Vintage hi-fi: what's hot? Page 2

When interest in vintage hi-fi was still at its embryonic stage, the Compact Disc was a new format and one that seemed to have come from the future. Things have since changed, of course, and in the last decade or so there have been endless predictions of its final demise. However, both the discs and the players remain in production at reasonable levels – not bad for an idea that is now over 35 years old.


Popular Theme
Still, early CD players now fit firmly into the vintage sphere, with solid interest being shown in the first generations of models such as the Sony CDP-101 and Philips' CD100. Again, the complexity of the technology involved and the shortage of key replacement components like laser pick-ups (a part subject to wear, despite what the original ads said!) has put working examples at a premium. Indeed, the relatively small variety of first-gen machines has made them a popular theme for a small collection.

The end of the '80s marked a time of convergence in the design of CD players, with those from Japan and Europe being constructed along similar lines. With a few exceptions, this date currently represents the cut-off point between 'vintage' and 'secondhand' as far as CD players is concerned. Compact Disc's smaller offshoot, Sony's MiniDisc, has yet to make much impact in vintage hi-fi circles. The recent firming of values for surviving functional machines is probably the result of users wanting to recover legacy recordings rather than representing any direct interest in the equipment itself.


Mature Market
The same goes for Sony's DAT (Digital Audio Tape) machines, for which the lack of replacement head drums is already the cause of a minor crisis. It has been suggested that there are more hours of DAT recordings in the world than there are head-hours left to play them, implying that some of these recordings will never be heard again. This is a technical point as most will be of little consequence, but it is an interesting example of the type of conundrum that old hi-fi equipment can sometimes throw up.


Despite all these newcomers to the scene, the vintage turntable and valve amplifier still draw a lot of interest. Good examples of favoured types, such as the classic Quad QC22/II pre/power amplifiers now command prices in excess of those of their new equivalents, clearly a sign of market maturity. However, it can be seen from other arenas (antique furniture, cars, etc) that mature collectors' markets tend to prioritise originality. A significant quantity of older hi-fi equipment has been repaired, restored and 'upgraded' many times, diluting its originality at each stage. Is your 1960s Quad II with its new set of Chinese valves, re-wound transformers, new resistors and capacitors, flashy new paint job and big loudspeaker binding posts drilled into its side really an artefact of its era? Some of these modifications are unavoidable of course, but for those looking to retain value it may be wise to ensure that repairs are done with sympathy and only where strictly necessary.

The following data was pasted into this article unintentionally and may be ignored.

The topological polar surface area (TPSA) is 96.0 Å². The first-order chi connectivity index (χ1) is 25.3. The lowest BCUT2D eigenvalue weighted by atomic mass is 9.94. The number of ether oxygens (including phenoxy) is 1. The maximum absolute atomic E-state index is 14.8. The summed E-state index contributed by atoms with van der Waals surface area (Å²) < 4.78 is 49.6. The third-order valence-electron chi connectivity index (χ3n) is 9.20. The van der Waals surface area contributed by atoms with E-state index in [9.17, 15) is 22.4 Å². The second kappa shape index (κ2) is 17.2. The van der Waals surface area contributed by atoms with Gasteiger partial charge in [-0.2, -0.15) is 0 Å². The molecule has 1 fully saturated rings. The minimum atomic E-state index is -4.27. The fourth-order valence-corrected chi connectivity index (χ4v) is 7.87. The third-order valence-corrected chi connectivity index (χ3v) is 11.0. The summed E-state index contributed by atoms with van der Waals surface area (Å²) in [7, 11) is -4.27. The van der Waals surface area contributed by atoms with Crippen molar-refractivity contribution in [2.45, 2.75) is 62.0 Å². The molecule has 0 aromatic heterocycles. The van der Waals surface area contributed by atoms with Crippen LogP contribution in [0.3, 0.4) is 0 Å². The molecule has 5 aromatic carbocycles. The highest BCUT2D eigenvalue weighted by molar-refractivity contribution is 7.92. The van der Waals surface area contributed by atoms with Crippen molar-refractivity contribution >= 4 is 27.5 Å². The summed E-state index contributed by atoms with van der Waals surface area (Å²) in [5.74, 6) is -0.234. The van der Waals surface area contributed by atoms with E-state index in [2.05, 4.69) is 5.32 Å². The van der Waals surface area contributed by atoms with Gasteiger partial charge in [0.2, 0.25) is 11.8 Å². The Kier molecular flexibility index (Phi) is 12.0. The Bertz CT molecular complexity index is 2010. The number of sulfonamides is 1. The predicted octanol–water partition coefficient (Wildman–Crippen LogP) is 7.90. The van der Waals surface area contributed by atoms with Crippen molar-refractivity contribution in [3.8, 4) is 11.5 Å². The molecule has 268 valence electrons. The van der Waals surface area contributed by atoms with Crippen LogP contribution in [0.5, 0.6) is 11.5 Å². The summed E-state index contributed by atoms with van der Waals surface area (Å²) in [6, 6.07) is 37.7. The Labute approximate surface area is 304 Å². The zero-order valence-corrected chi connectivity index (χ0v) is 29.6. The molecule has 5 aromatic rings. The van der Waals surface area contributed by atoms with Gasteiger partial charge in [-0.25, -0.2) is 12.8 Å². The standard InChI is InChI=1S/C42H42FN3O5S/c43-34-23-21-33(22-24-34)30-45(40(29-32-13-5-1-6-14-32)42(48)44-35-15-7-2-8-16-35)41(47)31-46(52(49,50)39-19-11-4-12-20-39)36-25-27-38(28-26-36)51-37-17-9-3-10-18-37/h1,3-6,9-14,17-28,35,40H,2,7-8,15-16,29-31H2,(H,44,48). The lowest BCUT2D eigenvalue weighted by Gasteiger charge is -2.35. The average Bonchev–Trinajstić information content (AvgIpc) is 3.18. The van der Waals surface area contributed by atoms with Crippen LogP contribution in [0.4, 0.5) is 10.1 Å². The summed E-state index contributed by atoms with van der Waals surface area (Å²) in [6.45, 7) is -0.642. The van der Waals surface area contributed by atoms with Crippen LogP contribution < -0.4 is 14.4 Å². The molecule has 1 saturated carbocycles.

The 30-year rule has pulled some of the newer items into this group, making big 1970s transistor amplifiers like the Hitachi HMA-7500, monster receivers such as Technics' SA-1000 and heavyweight direct-drive turntables, such as those from Micro Seiki, firm favourites with a younger group of collectors. 'Made in Japan' is the key phrase here; the quality and reliability of this generation of kit means that much of it can still be coaxed back into life without too much difficulty.


The boom in sales that occurred around the time these components were originally launched means that little in this segment is in any way 'rare', despite what a few over-ambitious sellers may claim. Unlike some of the earlier models, performance levels still tally with modern expectations and interfacing with new equipment is relatively straightforward. Perhaps more importantly, equipment of this type is likely to become central to the hobby in the years to come.

So, What Of The Future?
The good news is that at present there's no shortage of equipment in any category. Indeed, it is likely that more still exists than will ever be restored, keeping availability strong and entry points into the hobby vibrant. What is in short supply are people with the knowledge necessary to get all this equipment working again. Electronics engineers with component-level diagnosis skills are no longer being trained in any quantity, as they once were when trades such as TV repair were commonplace and in demand.


Real Rewards
This has led to desperate and harmful practices, such as the needless blanket replacement of components in faulty equipment, which is at best unnecessarily costly and at worst one which does more harm than good. 'I changed all the capacitors and now it doesn't work' is a common complaint on vintage hi-fi Internet forums and, sadly, it is difficult to recover equipment from such a situation. Ill-advised modifications also seem to be on the rise, often as a work-around for simple problems that are better solved by conventional means.


A younger generation of owners who believe that the Internet will answer any vintage hi-fi problem they may encounter, quickly, accurately and at no cost, will surely become dispirited when they discover this is not the case. The real answers, diligent study and a lot of practice, take time and dedication if one is to make significant headway. For those willing to make the effort, though, there are real rewards waiting to be enjoyed.

For now, vintage hi-fi is a pleasing pastime and one that's open to all. Everything is out there somewhere, so dust off those youthful memories and track down that dream system you always promised yourself. A measured approach and a keen eye are all that are really required. The rest you'll pick up along the way...